Could Uber Pose a Threat to the Heating and Cooling Industry?

Opening up Floor Vent Heater
Across the U.S., a growing portion of the country’s 85,469 heating, ventilation and air conditioning (HVAC) businesses are choosing to offer on-demand services inspired by Uber, the ubiquitous on-demand car service. Call it the Uber Effect.

Through sites like Pro.com, Porch, and Amazon Home Services, homeowners can now schedule and even pay for a visit from a heating and cooling professional right from their desktop or smartphone, reports the ACHR News. These sites hand-pick home repair professionals, perform background checks, and require them to be insured.

But what do these services mean for the HVAC companies and contractors that don’t list themselves on these on-demand sites?

Most of today’s HVAC professionals agree that while these sites aren’t an immediate threat to business, they could threaten traditional contractors’ livelihoods in the long run.

“Professional HVAC contractors who rely on loyal customers and referrals for the majority of their business are customer-focused, bonded in a personal relationship and are not an immediate threat,” said Jerry Grendahl, CEO of Grendahl Mechanical Inc. in Edina, MN. “However, believing in the old adage, ‘if it’s not broken, don’t fix it,’ will not carry the day against highly-motivated and capitalized players wanting to claim our flag. One can anticipate that, someday, on-demand service companies will be a threat to the traditional professional contractor, to some degree.”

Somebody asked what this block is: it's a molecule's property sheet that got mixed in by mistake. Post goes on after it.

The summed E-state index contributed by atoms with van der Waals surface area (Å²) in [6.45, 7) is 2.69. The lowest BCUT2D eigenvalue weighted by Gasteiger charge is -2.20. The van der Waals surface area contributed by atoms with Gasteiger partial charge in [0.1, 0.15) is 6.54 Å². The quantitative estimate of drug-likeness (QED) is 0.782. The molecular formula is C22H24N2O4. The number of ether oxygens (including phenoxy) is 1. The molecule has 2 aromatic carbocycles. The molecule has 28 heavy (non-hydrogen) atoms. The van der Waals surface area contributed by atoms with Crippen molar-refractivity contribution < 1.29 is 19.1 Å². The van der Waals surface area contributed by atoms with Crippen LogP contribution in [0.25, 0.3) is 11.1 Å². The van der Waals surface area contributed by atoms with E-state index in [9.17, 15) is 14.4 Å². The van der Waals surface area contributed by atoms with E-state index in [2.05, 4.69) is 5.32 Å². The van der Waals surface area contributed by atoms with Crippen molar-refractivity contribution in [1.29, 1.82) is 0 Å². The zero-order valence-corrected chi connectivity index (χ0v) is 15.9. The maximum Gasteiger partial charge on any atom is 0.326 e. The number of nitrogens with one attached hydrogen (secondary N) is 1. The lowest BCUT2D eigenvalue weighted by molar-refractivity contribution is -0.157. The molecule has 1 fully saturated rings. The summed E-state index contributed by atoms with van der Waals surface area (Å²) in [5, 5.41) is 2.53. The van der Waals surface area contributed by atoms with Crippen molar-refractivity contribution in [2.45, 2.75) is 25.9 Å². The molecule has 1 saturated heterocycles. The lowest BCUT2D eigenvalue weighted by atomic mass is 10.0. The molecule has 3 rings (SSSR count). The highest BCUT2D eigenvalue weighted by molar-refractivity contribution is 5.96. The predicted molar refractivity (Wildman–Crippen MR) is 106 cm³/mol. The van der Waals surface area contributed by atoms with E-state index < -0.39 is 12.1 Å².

Grendahl elaborated that this burgeoning on-demand business model will likely lead to more one-man HVAC businesses, ultimately bringing more competition. Additionally, these sites could encourage homeowners to select their contractors based on who charges the lowest for HVAC services.

However, most HVAC repair equipment manufacturers have policies of selling only to licensed heating and air conditioning professionals, the ACHR News reports, meaning even the one-man businesses will have to be fully licensed and certified in order to perform repairs on a home’s furnace or air conditioner.

And the industry does have some good news to look forward to. According to ContractingBusiness.com, consumer demand for HVAC services is projected to reach an amazing $20.4 Billion by 2019, a sign that this line of work will continue to be very lucrative.

For now, the traditional HVAC business model can continue to thrive as long as the business offers excellent service, warranties and professionalism. But in a few years, these businesses and contractors might have no choice but to adapt to a new way of doing business.

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